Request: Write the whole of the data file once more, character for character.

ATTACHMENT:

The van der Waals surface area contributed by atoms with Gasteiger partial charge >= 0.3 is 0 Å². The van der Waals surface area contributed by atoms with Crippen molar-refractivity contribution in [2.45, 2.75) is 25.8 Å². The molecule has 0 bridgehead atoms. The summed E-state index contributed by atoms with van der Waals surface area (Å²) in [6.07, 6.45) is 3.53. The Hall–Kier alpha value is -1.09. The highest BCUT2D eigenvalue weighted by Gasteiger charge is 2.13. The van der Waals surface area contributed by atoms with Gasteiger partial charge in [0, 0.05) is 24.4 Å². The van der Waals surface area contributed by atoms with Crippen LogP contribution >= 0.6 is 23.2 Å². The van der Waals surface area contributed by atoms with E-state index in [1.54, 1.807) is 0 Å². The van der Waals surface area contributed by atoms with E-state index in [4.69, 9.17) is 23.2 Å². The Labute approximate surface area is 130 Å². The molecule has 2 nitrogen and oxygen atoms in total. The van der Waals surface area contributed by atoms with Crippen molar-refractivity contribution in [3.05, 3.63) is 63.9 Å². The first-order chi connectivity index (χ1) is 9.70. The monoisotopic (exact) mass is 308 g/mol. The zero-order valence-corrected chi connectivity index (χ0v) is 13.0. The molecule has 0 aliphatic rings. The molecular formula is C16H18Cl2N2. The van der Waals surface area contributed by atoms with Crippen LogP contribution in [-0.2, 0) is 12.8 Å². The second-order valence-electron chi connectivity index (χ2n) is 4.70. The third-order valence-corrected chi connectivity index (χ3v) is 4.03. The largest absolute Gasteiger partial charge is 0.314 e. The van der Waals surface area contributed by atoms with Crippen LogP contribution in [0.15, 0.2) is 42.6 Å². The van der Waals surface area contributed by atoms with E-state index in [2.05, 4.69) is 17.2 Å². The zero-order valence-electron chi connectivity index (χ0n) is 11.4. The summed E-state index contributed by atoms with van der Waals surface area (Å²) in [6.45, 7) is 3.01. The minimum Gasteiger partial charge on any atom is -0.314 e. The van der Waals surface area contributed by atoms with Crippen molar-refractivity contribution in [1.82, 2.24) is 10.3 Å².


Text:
The van der Waals surface area contributed by atoms with Gasteiger partial charge >= 0.3 is 0 Å². The van der Waals surface area contributed by atoms with Crippen molar-refractivity contribution in [2.45, 2.75) is 25.8 Å². The molecule has 0 bridgehead atoms. The summed E-state index contributed by atoms with van der Waals surface area (Å²) in [6.07, 6.45) is 3.53. The Hall–Kier alpha value is -1.09. The highest BCUT2D eigenvalue weighted by Gasteiger charge is 2.13. The van der Waals surface area contributed by atoms with Gasteiger partial charge in [0, 0.05) is 24.4 Å². The van der Waals surface area contributed by atoms with Crippen LogP contribution >= 0.6 is 23.2 Å². The van der Waals surface area contributed by atoms with E-state index in [1.54, 1.807) is 0 Å². The van der Waals surface area contributed by atoms with E-state index in [4.69, 9.17) is 23.2 Å². The Labute approximate surface area is 130 Å². The molecule has 2 nitrogen and oxygen atoms in total. The van der Waals surface area contributed by atoms with Crippen molar-refractivity contribution in [3.05, 3.63) is 63.9 Å². The first-order chi connectivity index (χ1) is 9.70. The monoisotopic (exact) mass is 308 g/mol. The zero-order valence-corrected chi connectivity index (χ0v) is 13.0. The molecule has 0 aliphatic rings. The molecular formula is C16H18Cl2N2. The van der Waals surface area contributed by atoms with Crippen LogP contribution in [-0.2, 0) is 12.8 Å². The second-order valence-electron chi connectivity index (χ2n) is 4.70. The third-order valence-corrected chi connectivity index (χ3v) is 4.03. The largest absolute Gasteiger partial charge is 0.314 e. The van der Waals surface area contributed by atoms with Crippen LogP contribution in [0.15, 0.2) is 42.6 Å². The van der Waals surface area contributed by atoms with E-state index in [2.05, 4.69) is 17.2 Å². The zero-order valence-electron chi connectivity index (χ0n) is 11.4. The summed E-state index contributed by atoms with van der Waals surface area (Å²) in [6.45, 7) is 3.01. The minimum Gasteiger partial charge on any atom is -0.314 e. The van der Waals surface area contributed by atoms with Crippen molar-refractivity contribution in [1.82, 2.24) is 10.3 Å².